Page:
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Insight Culture: Curatr project marks major step forward for humanities research

Submitted on Tuesday, 19/04/2022

New ways to search old books opens up history for researchers

Curatr is a new online platform that hosts digitised versions of all English-language books from the British Library corpus, corresponding to over thirty-five thousand unique titles, both fiction and non-fiction, from 1700 to 1899.

The project, led by Professor Gerardine Meaney and Dr. Derek Greene of Insight at UCD, is a major step forward for humanities research, enabling much deeper and wider text analysis by individual researchers.

The platform also incorporates the first digitised version of the topical classification index of books used by the British Library from 1823-1985.

Developed by the ERC-funded VICTEUR project, in collaboration with researchers at the Insight SFI Research Centre,  Curatr is part of Insight’s Cultural Analytics research initiative.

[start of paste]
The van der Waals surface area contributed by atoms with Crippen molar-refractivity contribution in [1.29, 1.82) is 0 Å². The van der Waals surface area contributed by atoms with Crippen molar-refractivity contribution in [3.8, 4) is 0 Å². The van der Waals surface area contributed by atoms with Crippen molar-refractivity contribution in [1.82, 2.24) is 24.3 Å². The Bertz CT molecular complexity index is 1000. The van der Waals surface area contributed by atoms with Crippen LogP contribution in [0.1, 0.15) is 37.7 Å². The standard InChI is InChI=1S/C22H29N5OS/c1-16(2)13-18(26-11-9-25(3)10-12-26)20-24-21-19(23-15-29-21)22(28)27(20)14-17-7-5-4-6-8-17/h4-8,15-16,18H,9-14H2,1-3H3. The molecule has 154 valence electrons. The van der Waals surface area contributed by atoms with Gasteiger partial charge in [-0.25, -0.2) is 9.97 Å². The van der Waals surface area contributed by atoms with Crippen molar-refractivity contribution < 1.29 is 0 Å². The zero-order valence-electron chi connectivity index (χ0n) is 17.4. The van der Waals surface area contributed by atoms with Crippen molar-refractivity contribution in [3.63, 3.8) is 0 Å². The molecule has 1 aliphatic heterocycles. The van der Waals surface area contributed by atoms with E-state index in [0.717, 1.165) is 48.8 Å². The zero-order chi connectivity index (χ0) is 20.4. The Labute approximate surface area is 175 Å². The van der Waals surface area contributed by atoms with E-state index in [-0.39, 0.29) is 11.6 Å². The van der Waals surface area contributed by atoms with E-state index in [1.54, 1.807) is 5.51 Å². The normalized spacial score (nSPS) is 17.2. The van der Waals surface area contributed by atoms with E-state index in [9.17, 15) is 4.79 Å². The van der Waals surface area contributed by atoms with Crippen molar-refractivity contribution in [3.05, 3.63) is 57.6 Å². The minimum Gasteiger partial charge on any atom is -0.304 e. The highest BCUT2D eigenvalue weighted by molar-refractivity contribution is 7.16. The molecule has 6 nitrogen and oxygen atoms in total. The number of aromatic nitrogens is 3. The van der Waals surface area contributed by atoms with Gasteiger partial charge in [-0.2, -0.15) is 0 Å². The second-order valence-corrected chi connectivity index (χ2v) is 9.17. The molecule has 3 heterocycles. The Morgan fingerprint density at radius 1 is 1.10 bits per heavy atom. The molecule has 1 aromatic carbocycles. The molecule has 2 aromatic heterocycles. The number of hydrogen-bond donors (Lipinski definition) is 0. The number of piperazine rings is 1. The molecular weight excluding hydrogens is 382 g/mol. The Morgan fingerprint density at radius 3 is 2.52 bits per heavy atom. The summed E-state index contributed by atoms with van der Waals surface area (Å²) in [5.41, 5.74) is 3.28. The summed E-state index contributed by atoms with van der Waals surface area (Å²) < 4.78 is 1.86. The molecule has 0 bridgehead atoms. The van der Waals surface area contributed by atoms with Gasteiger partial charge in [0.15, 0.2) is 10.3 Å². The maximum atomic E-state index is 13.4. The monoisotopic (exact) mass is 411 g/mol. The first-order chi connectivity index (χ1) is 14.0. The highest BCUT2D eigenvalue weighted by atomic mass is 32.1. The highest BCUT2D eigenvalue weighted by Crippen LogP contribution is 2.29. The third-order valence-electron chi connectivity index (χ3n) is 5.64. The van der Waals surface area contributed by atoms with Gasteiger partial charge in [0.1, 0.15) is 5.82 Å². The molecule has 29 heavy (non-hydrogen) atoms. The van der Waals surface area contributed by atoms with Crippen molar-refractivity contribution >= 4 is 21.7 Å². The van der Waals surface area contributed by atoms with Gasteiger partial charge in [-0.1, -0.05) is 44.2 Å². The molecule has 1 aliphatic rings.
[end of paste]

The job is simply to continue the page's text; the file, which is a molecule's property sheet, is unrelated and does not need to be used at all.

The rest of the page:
The system includes a searchable index on the equivalent of over 12 million individual pages of text, which can be searched and sorted by author, title, year, and the actual full-text of the volumes themselves. This allows researchers to identify content relating to specific themes within little known or very long, unwieldy texts. This is further supported by additional functionality based on modern natural language processing techniques. This includes content-based recommendation methods and the visualisation of the relationships between concepts in the corpus through the use of semantic networks.

Curatr also supports the creation and export of smaller sub-corpora, defined thematically, chronologically and by classification. This addresses the common requirement for humanities scholars to engage in online document curation, without the need for extensive technical training.

A key use of Curatr is to assist researchers to identify original texts relevant to their work for consultation in the library. The next phase of the project will seek to integrate Curatr with other relevant online cultural resources, such as records originating from popular lending libraries in the nineteenth-century.